Sorry if this has been posted before, I'm not on the forums much.
I work in photoshop CS5.
One of the things I struggle with is painting cities, I'm comfortable with environments, especially more organic ones, because there is more room for insinuation and loose strokes. But from some reason I can figure out how to render a convincing city, and I love cities, and city scenes, so I feel this hinders my imagination.
I get matte painting or adding photo elements to concepts to build cities, but I see (or at least think I see) cities rendered by other artists with traditional hand painting. This I don't completely understand, especially since all I can imagine to make straight lines is the lasso tool, line tool, or holding shift. I do feel like this would be much easier to do by hand and scan in because I could just use a ruler. Is there something I'm missing? or some techniques or brushes or buttons or third party programs I don't know about?
Any help would be much appreciated
I had similar problem man, hell I still like to paint organic scenes more then urban ones.
But I guess that you have to realize that it's all about abstract shapes, no matter what you are painting. Cities are only different because lot of times you have to make shapes geometric instead of loose and organic. And that takes little more precision.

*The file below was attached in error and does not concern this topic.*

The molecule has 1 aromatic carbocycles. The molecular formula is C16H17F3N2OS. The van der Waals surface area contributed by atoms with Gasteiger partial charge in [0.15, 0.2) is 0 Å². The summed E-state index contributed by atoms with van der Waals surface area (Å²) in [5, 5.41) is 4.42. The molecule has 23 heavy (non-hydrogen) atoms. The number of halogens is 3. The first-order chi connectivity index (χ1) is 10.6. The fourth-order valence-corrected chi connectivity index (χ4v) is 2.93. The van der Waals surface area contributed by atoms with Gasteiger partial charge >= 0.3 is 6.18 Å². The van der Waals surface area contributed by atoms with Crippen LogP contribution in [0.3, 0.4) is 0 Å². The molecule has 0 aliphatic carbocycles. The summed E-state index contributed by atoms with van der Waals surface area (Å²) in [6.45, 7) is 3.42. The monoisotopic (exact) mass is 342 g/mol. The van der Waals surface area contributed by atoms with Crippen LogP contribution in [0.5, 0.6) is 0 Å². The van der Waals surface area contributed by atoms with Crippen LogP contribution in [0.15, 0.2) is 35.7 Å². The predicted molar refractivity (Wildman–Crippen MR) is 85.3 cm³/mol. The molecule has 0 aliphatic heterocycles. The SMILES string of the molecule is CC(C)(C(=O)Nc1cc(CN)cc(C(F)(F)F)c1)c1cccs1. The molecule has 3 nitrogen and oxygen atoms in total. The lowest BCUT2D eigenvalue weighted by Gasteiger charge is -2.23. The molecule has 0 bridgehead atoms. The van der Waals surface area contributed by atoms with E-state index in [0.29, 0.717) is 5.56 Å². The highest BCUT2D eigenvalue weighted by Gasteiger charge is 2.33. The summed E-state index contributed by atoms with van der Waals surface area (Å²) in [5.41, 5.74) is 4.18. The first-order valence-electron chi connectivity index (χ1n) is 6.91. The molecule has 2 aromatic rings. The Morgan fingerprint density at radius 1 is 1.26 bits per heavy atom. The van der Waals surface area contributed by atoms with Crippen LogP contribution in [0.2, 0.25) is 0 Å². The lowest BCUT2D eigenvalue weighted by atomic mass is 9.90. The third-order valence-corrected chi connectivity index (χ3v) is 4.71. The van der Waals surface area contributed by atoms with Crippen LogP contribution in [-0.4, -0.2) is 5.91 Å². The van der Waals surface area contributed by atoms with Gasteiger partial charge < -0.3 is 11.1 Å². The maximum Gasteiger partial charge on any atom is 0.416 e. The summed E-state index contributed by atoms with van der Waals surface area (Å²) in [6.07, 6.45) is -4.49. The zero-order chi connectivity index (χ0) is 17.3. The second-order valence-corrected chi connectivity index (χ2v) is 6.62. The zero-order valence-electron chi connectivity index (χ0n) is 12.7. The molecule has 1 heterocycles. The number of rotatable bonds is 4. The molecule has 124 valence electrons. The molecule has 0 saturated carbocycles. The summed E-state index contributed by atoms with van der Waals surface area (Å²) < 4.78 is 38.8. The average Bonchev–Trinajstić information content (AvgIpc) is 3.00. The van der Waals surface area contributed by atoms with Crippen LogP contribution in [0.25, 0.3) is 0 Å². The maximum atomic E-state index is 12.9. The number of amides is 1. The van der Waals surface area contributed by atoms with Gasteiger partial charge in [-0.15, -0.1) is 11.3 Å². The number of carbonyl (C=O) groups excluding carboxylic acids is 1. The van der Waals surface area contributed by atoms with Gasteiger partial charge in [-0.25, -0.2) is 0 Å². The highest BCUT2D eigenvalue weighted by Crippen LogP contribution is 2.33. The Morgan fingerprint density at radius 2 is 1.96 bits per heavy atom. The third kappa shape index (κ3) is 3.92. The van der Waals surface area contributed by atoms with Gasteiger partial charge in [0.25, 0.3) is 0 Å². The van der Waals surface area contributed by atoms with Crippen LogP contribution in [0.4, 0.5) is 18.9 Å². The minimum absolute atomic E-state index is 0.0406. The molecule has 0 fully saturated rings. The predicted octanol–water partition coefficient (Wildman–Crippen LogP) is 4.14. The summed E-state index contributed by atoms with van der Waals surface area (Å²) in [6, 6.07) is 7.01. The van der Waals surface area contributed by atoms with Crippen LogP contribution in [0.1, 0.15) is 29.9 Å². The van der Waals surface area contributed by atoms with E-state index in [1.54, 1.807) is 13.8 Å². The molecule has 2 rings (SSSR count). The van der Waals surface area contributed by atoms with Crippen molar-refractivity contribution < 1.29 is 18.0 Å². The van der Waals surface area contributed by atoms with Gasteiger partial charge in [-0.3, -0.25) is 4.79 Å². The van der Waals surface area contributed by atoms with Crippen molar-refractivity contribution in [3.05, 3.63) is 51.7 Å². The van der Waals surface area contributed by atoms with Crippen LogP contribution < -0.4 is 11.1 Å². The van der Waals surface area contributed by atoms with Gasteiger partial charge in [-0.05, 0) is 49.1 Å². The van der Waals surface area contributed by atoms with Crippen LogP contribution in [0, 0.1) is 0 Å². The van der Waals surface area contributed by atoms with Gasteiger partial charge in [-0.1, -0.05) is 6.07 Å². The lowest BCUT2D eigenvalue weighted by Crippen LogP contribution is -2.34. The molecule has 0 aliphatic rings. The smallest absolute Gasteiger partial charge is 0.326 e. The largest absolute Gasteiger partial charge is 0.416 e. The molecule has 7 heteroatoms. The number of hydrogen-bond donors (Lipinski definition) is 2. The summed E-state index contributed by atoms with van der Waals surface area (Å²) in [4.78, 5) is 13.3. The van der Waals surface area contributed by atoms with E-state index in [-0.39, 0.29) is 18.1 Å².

What is a city? What makes it functional? Sidewalks, roads, buildings, light posts, garbage cans, cars, newspaper stands, dumpsters, alley ways, loading docks, HVACS, pylons, antennas, wiring...
Honestly it's easier said than done... The way I would tackle it would be to do a top down view of just squares and boxes to lay out the functionality of the city. From there you can make straight on paintings of building silhouettes and throwing them into perspective using the transform tool. Making each building individually and giving it as much attention (in terms of functionality, not detail) as everything else will help sell the believability. Try using some 3D programs too to help with composition and shot set up and if you really want to go the extra mile you can throw in some lighting to make it all come together.
A common process that I find simple to use when tackling hard surface concepting is using a 100% round no opacity or flow jitter brush to create my shapes and design. Once I get the object to where I want I throw a layer on top of it all and brush on lighting, this process helps immensely on focusing on function and design first. Lighting is usually done at the end and takes just as much time in my opinion... Occluding shadows, cast shadows, bounce light, glass reflection and specularity etc etc...
The post above mine was going along something similar to what I was thinking to suggest. Perhaps its like character/vehicle design? Some artists just take the paint tool, set it to black, and create just a complete silhouette. This helps creating an interesting shape, and once you pick one you like best you move on to shade, lighting and colour. Perhaps cityscapes aren't that different? Create a solid silhouette of a line of buildings to nail down the composition. Then add the lighting and perspective and go from there. This also depends on the type of cityscape you're doing I'm sure, it would be more effective if it was a city strip, but you never know.
Anywho, this is what I've gathered from these posts and my own inklings. I'm much in the same position you are and I hope we both can learn something here! Thanks for the wonderful question.